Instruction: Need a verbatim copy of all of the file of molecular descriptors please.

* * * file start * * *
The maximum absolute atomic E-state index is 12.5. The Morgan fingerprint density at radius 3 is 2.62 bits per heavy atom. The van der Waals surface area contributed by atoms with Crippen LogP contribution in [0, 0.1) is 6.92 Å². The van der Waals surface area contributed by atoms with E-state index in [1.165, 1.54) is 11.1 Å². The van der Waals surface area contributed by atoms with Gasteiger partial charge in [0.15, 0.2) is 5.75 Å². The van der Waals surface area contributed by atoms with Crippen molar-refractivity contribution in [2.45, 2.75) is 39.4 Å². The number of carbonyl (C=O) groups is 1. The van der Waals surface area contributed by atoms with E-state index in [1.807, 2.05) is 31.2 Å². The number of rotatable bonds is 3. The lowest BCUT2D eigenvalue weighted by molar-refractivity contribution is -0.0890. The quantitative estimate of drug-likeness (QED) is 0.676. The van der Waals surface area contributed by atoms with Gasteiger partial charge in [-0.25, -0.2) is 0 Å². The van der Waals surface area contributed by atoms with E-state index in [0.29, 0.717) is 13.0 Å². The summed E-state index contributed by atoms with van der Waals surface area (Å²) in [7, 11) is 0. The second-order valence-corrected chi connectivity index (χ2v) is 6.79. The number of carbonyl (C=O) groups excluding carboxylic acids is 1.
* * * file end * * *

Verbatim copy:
The maximum absolute atomic E-state index is 12.5. The Morgan fingerprint density at radius 3 is 2.62 bits per heavy atom. The van der Waals surface area contributed by atoms with Crippen LogP contribution in [0, 0.1) is 6.92 Å². The van der Waals surface area contributed by atoms with E-state index in [1.165, 1.54) is 11.1 Å². The van der Waals surface area contributed by atoms with Gasteiger partial charge in [0.15, 0.2) is 5.75 Å². The van der Waals surface area contributed by atoms with Crippen molar-refractivity contribution in [2.45, 2.75) is 39.4 Å². The number of carbonyl (C=O) groups is 1. The van der Waals surface area contributed by atoms with E-state index in [1.807, 2.05) is 31.2 Å². The number of rotatable bonds is 3. The lowest BCUT2D eigenvalue weighted by molar-refractivity contribution is -0.0890. The quantitative estimate of drug-likeness (QED) is 0.676. The van der Waals surface area contributed by atoms with Gasteiger partial charge in [-0.25, -0.2) is 0 Å². The van der Waals surface area contributed by atoms with E-state index in [0.29, 0.717) is 13.0 Å². The summed E-state index contributed by atoms with van der Waals surface area (Å²) in [7, 11) is 0. The second-order valence-corrected chi connectivity index (χ2v) is 6.79. The number of carbonyl (C=O) groups excluding carboxylic acids is 1.